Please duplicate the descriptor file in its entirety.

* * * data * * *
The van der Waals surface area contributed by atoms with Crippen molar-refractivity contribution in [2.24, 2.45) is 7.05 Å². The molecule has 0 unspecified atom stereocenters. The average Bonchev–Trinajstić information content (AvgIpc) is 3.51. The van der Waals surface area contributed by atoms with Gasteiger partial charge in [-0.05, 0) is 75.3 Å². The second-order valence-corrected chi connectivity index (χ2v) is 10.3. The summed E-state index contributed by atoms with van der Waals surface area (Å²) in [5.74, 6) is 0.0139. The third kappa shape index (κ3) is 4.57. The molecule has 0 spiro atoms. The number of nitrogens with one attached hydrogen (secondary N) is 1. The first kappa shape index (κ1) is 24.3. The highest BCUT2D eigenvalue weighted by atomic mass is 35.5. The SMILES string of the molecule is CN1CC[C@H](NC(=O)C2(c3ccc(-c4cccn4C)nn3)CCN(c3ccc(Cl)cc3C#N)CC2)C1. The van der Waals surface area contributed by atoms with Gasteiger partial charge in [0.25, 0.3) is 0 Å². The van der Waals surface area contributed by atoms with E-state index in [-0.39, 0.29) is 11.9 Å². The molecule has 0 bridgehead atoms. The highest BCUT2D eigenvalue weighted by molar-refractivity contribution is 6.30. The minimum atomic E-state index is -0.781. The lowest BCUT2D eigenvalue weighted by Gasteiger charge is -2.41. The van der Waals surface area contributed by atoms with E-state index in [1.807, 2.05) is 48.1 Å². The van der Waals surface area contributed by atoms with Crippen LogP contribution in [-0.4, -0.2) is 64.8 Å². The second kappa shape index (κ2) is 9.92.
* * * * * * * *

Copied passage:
The van der Waals surface area contributed by atoms with Crippen molar-refractivity contribution in [2.24, 2.45) is 7.05 Å². The molecule has 0 unspecified atom stereocenters. The average Bonchev–Trinajstić information content (AvgIpc) is 3.51. The van der Waals surface area contributed by atoms with Gasteiger partial charge in [-0.05, 0) is 75.3 Å². The second-order valence-corrected chi connectivity index (χ2v) is 10.3. The summed E-state index contributed by atoms with van der Waals surface area (Å²) in [5.74, 6) is 0.0139. The third kappa shape index (κ3) is 4.57. The molecule has 0 spiro atoms. The number of nitrogens with one attached hydrogen (secondary N) is 1. The first kappa shape index (κ1) is 24.3. The highest BCUT2D eigenvalue weighted by atomic mass is 35.5. The SMILES string of the molecule is CN1CC[C@H](NC(=O)C2(c3ccc(-c4cccn4C)nn3)CCN(c3ccc(Cl)cc3C#N)CC2)C1. The van der Waals surface area contributed by atoms with Gasteiger partial charge in [0.25, 0.3) is 0 Å². The van der Waals surface area contributed by atoms with E-state index in [-0.39, 0.29) is 11.9 Å². The molecule has 0 bridgehead atoms. The highest BCUT2D eigenvalue weighted by molar-refractivity contribution is 6.30. The minimum atomic E-state index is -0.781. The lowest BCUT2D eigenvalue weighted by Gasteiger charge is -2.41. The van der Waals surface area contributed by atoms with E-state index in [1.807, 2.05) is 48.1 Å². The van der Waals surface area contributed by atoms with Crippen LogP contribution in [-0.4, -0.2) is 64.8 Å². The second kappa shape index (κ2) is 9.92.